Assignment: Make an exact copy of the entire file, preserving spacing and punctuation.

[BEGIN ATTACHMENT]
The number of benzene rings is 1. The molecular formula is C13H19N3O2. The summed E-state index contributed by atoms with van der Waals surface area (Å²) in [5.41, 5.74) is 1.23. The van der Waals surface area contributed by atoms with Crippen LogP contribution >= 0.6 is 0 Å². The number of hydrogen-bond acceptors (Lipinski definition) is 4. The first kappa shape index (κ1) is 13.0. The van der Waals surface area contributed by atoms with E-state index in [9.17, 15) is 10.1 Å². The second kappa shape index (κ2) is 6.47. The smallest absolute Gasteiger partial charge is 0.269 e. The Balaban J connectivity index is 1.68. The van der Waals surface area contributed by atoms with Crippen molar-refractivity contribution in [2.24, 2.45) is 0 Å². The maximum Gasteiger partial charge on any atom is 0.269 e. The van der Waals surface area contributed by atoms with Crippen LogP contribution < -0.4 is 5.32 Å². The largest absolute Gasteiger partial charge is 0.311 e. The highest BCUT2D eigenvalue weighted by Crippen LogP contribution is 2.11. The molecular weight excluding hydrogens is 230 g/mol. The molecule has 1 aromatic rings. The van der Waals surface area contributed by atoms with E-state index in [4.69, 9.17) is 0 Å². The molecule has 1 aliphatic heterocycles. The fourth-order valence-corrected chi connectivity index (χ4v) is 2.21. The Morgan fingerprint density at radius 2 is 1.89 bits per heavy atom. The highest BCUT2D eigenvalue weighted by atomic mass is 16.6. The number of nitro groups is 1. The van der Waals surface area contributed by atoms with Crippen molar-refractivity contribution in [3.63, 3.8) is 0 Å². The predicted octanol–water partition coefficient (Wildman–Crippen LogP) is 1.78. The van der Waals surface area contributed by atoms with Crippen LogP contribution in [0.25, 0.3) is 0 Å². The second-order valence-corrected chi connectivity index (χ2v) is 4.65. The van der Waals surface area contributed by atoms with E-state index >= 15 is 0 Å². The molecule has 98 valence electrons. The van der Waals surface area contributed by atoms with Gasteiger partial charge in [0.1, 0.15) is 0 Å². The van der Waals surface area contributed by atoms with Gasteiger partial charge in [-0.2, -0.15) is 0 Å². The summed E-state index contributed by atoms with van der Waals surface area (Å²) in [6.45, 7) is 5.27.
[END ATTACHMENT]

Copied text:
The number of benzene rings is 1. The molecular formula is C13H19N3O2. The summed E-state index contributed by atoms with van der Waals surface area (Å²) in [5.41, 5.74) is 1.23. The van der Waals surface area contributed by atoms with Crippen LogP contribution >= 0.6 is 0 Å². The number of hydrogen-bond acceptors (Lipinski definition) is 4. The first kappa shape index (κ1) is 13.0. The van der Waals surface area contributed by atoms with E-state index in [9.17, 15) is 10.1 Å². The second kappa shape index (κ2) is 6.47. The smallest absolute Gasteiger partial charge is 0.269 e. The Balaban J connectivity index is 1.68. The van der Waals surface area contributed by atoms with Crippen molar-refractivity contribution in [2.24, 2.45) is 0 Å². The maximum Gasteiger partial charge on any atom is 0.269 e. The van der Waals surface area contributed by atoms with Crippen LogP contribution < -0.4 is 5.32 Å². The largest absolute Gasteiger partial charge is 0.311 e. The highest BCUT2D eigenvalue weighted by Crippen LogP contribution is 2.11. The molecular weight excluding hydrogens is 230 g/mol. The molecule has 1 aromatic rings. The van der Waals surface area contributed by atoms with E-state index in [4.69, 9.17) is 0 Å². The molecule has 1 aliphatic heterocycles. The fourth-order valence-corrected chi connectivity index (χ4v) is 2.21. The Morgan fingerprint density at radius 2 is 1.89 bits per heavy atom. The highest BCUT2D eigenvalue weighted by atomic mass is 16.6. The number of nitro groups is 1. The van der Waals surface area contributed by atoms with Crippen molar-refractivity contribution in [3.63, 3.8) is 0 Å². The predicted octanol–water partition coefficient (Wildman–Crippen LogP) is 1.78. The van der Waals surface area contributed by atoms with Crippen LogP contribution in [0.25, 0.3) is 0 Å². The second-order valence-corrected chi connectivity index (χ2v) is 4.65. The van der Waals surface area contributed by atoms with E-state index >= 15 is 0 Å². The molecule has 98 valence electrons. The van der Waals surface area contributed by atoms with Gasteiger partial charge in [0.1, 0.15) is 0 Å². The van der Waals surface area contributed by atoms with Gasteiger partial charge in [-0.2, -0.15) is 0 Å². The summed E-state index contributed by atoms with van der Waals surface area (Å²) in [6.45, 7) is 5.27.